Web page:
Thomas Pendergast Vladeck home

Capital in the Twenty First Century

I’ll confess I didn’t finish it (audible tells me I made it about three-quarters through). It is, however, a great book, but it does not make for great listening. This one (and it is the first book I’ve thought this about) really should be read on paper.

The central thesis of the book is that the return on capital generally exceeds the rate of economic growth, and when economic growth is slow (as it has been for much of human history) that this leads to a natural tendency for societies to develop extreme inequality.

I’ve long had a “rich-get-richer” argument playing out in my head, but through a slightly different mechanism, which plays out like this: as people get wealthier, their ability to take risk with their capital increases; as this “risk appetite” increases, they are able to devote a more substantial share of their capital to higher-risk assets with a higher expected return; this, then, would lead to a higher overall return to their investments. Think of a person initially holding only cash, then saving up enough money for a down payment on a home, and then to investing their savings in liquid stocks and bonds. Each class of investment (cash, real estate, equities) is riskier and higher-returning than the last, and this sequence leads to an increasing return on increasing capital. Wealthier people are invested in all these asset classes and more, such as hedge funds or privately-held companies.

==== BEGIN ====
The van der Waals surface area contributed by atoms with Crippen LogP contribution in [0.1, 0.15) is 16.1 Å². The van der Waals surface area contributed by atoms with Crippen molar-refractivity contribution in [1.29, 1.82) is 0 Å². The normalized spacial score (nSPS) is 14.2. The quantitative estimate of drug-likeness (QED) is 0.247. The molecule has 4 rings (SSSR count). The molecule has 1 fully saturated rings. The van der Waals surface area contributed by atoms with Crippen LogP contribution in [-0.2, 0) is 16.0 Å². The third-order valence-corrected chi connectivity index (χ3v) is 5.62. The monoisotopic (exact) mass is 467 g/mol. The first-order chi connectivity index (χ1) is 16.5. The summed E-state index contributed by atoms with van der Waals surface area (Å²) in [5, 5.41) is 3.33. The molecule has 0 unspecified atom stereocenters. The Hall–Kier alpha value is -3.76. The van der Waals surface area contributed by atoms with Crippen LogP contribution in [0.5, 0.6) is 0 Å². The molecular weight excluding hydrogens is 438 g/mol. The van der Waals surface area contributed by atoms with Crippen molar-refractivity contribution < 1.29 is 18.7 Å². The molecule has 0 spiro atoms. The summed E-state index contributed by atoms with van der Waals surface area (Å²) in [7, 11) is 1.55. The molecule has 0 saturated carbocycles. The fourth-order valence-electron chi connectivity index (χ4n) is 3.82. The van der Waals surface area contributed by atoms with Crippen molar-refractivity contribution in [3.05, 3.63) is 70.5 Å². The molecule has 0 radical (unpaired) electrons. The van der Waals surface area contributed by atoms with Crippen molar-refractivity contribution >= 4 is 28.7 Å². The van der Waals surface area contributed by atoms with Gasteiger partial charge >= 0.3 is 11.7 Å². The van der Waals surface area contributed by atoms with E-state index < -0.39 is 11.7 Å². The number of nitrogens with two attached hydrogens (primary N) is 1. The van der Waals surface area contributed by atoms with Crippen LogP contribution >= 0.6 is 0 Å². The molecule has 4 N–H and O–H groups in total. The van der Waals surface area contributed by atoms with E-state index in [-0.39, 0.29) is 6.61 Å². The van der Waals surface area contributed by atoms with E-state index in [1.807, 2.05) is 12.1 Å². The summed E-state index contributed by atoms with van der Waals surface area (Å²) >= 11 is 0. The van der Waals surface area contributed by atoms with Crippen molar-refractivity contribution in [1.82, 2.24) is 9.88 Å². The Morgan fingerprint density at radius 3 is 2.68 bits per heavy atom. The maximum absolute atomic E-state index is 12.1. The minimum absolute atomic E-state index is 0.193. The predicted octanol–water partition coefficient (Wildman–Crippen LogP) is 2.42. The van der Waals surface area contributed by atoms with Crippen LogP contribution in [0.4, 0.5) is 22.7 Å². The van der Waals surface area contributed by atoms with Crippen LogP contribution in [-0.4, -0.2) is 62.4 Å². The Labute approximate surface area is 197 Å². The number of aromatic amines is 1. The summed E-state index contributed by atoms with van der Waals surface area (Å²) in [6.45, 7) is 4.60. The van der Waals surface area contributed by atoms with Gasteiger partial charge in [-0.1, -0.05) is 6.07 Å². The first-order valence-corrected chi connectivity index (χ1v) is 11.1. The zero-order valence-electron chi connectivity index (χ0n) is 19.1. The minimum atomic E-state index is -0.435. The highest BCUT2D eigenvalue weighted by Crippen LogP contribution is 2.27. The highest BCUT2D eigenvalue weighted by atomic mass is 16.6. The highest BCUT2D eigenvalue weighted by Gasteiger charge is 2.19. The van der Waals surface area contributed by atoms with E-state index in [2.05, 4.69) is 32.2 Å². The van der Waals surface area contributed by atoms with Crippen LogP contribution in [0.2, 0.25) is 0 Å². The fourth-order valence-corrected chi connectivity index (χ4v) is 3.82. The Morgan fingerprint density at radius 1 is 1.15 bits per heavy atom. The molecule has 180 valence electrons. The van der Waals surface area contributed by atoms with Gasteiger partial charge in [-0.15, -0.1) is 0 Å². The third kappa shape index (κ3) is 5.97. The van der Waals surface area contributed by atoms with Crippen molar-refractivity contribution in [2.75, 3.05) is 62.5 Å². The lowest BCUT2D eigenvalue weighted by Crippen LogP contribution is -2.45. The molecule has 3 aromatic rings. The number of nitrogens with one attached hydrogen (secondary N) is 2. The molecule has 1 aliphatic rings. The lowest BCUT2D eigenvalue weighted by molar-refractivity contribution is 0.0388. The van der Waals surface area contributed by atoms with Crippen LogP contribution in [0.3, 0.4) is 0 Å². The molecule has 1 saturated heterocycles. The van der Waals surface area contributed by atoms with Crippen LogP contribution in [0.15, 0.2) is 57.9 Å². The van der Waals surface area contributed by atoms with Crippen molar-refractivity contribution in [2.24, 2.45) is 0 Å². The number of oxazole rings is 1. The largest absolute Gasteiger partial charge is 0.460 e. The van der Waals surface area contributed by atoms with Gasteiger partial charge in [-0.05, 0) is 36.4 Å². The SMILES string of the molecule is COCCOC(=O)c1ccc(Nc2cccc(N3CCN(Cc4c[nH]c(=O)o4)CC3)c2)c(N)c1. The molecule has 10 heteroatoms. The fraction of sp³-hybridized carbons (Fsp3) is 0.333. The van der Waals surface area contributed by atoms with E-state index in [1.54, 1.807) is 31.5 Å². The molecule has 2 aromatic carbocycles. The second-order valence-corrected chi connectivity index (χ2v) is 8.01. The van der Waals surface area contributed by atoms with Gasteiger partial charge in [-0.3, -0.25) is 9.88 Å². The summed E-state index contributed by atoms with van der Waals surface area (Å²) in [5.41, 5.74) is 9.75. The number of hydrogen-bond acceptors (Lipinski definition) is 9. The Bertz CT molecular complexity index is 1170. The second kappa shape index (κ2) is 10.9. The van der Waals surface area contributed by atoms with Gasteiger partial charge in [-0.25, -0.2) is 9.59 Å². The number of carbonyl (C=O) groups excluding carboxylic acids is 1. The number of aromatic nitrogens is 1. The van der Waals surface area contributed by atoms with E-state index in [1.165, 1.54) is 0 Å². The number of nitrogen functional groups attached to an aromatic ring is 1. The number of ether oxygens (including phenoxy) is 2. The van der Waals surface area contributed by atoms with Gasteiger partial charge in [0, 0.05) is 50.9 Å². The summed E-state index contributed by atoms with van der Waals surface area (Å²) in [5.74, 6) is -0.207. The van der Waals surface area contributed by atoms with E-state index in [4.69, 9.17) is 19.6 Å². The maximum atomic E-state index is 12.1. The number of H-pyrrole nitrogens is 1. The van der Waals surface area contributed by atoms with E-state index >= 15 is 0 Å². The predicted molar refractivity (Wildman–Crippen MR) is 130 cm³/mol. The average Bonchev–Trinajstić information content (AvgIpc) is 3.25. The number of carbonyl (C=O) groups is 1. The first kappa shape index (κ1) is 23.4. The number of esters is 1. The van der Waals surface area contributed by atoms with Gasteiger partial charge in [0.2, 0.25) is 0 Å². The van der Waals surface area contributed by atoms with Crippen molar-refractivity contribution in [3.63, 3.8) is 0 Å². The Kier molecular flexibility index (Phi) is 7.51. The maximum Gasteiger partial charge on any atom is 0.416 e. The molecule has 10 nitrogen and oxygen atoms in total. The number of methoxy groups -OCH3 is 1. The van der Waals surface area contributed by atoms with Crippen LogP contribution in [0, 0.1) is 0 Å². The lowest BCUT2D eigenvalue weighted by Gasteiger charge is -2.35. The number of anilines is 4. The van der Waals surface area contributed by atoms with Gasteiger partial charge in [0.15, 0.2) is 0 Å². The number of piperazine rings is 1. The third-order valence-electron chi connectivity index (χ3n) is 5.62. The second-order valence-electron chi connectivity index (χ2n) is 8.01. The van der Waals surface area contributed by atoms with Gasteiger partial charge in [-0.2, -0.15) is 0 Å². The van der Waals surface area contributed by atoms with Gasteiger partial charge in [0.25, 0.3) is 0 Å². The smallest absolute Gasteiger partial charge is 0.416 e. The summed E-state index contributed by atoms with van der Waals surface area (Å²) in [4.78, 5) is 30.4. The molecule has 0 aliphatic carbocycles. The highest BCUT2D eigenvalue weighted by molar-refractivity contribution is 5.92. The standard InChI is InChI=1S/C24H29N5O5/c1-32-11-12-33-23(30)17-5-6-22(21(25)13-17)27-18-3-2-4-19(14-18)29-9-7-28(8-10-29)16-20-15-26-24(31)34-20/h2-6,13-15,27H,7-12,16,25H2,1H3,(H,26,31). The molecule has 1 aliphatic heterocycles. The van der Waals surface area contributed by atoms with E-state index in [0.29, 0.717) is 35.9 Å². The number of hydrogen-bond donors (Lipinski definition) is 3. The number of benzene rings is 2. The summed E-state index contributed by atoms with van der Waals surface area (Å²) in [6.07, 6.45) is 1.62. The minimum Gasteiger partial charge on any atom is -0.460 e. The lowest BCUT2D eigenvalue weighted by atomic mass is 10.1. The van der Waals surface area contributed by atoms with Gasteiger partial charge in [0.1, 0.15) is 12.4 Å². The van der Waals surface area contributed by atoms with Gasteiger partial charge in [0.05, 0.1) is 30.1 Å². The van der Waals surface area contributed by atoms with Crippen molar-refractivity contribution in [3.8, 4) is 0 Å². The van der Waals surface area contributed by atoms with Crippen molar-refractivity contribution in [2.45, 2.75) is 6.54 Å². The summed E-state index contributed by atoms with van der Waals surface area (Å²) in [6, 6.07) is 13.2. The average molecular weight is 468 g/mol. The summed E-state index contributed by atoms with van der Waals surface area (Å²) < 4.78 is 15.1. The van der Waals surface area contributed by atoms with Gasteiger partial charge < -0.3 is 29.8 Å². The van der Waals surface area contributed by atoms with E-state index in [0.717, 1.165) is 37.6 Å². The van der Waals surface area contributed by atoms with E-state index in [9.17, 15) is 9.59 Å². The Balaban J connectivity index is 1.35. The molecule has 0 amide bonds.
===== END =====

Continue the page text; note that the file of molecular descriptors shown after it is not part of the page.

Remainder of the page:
So it was no surprise to me that there should be runaway effects to wealth inequality. But the rationale Piketty lays out are quite different. I must confess that I did not completely understand the reasons that returns to capital (as a whole, not the varying allocations of capital that I describe above) ought to generally be at a rate faster than economic growth. But the data show convincingly that it is now, and has usually been so. The result is runaway wealth inequality that has only been tempered throughout human history by capital-destroying calamities, such as world wars, that bring people back to an equal footing.

Where Piketty really succeeds, if you ask me, is in linking this argument to the literature describing the extremely stratified societies of, for example, Victorian England. He saying “watch out, these crazy societies could one day be reborn”. I hope he’s wrong, but he’s given ample reason to fear that he might be right.